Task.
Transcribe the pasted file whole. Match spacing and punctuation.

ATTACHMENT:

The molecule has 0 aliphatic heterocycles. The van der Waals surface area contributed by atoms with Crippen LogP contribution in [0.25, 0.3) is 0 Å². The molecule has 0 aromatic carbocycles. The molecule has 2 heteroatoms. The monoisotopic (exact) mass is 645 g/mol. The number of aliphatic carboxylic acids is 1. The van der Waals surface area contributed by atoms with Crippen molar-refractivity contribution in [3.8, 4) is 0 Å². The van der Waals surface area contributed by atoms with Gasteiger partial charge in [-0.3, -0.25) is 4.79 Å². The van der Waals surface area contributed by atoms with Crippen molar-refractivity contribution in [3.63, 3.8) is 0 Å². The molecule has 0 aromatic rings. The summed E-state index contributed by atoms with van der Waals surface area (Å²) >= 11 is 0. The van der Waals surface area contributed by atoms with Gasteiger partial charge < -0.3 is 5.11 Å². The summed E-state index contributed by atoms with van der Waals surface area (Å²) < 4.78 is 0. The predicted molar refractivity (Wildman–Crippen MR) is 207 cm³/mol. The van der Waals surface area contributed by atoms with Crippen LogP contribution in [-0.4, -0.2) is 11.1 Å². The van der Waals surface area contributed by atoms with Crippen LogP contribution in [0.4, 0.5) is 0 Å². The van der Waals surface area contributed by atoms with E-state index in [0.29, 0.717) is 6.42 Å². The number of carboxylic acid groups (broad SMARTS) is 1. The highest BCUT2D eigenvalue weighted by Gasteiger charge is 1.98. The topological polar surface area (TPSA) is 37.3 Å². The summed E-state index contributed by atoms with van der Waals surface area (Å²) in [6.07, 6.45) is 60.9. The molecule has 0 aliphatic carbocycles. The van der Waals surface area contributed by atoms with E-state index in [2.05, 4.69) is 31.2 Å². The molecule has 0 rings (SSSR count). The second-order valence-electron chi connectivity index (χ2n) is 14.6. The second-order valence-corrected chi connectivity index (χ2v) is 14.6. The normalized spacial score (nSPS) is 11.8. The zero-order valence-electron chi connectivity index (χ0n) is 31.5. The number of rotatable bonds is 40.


The molecule has 0 aliphatic heterocycles. The van der Waals surface area contributed by atoms with Crippen LogP contribution in [0.25, 0.3) is 0 Å². The molecule has 0 aromatic carbocycles. The molecule has 2 heteroatoms. The monoisotopic (exact) mass is 645 g/mol. The number of aliphatic carboxylic acids is 1. The van der Waals surface area contributed by atoms with Crippen molar-refractivity contribution in [3.8, 4) is 0 Å². The van der Waals surface area contributed by atoms with Gasteiger partial charge in [-0.3, -0.25) is 4.79 Å². The van der Waals surface area contributed by atoms with Crippen molar-refractivity contribution in [3.63, 3.8) is 0 Å². The molecule has 0 aromatic rings. The summed E-state index contributed by atoms with van der Waals surface area (Å²) >= 11 is 0. The van der Waals surface area contributed by atoms with Gasteiger partial charge < -0.3 is 5.11 Å². The summed E-state index contributed by atoms with van der Waals surface area (Å²) < 4.78 is 0. The predicted molar refractivity (Wildman–Crippen MR) is 207 cm³/mol. The van der Waals surface area contributed by atoms with Crippen LogP contribution in [-0.4, -0.2) is 11.1 Å². The van der Waals surface area contributed by atoms with Crippen LogP contribution in [0.4, 0.5) is 0 Å². The van der Waals surface area contributed by atoms with E-state index in [0.29, 0.717) is 6.42 Å². The number of carboxylic acid groups (broad SMARTS) is 1. The highest BCUT2D eigenvalue weighted by Gasteiger charge is 1.98. The topological polar surface area (TPSA) is 37.3 Å². The summed E-state index contributed by atoms with van der Waals surface area (Å²) in [6.07, 6.45) is 60.9. The molecule has 0 aliphatic carbocycles. The van der Waals surface area contributed by atoms with E-state index in [2.05, 4.69) is 31.2 Å². The molecule has 0 rings (SSSR count). The second-order valence-electron chi connectivity index (χ2n) is 14.6. The second-order valence-corrected chi connectivity index (χ2v) is 14.6. The normalized spacial score (nSPS) is 11.8. The zero-order valence-electron chi connectivity index (χ0n) is 31.5. The number of rotatable bonds is 40.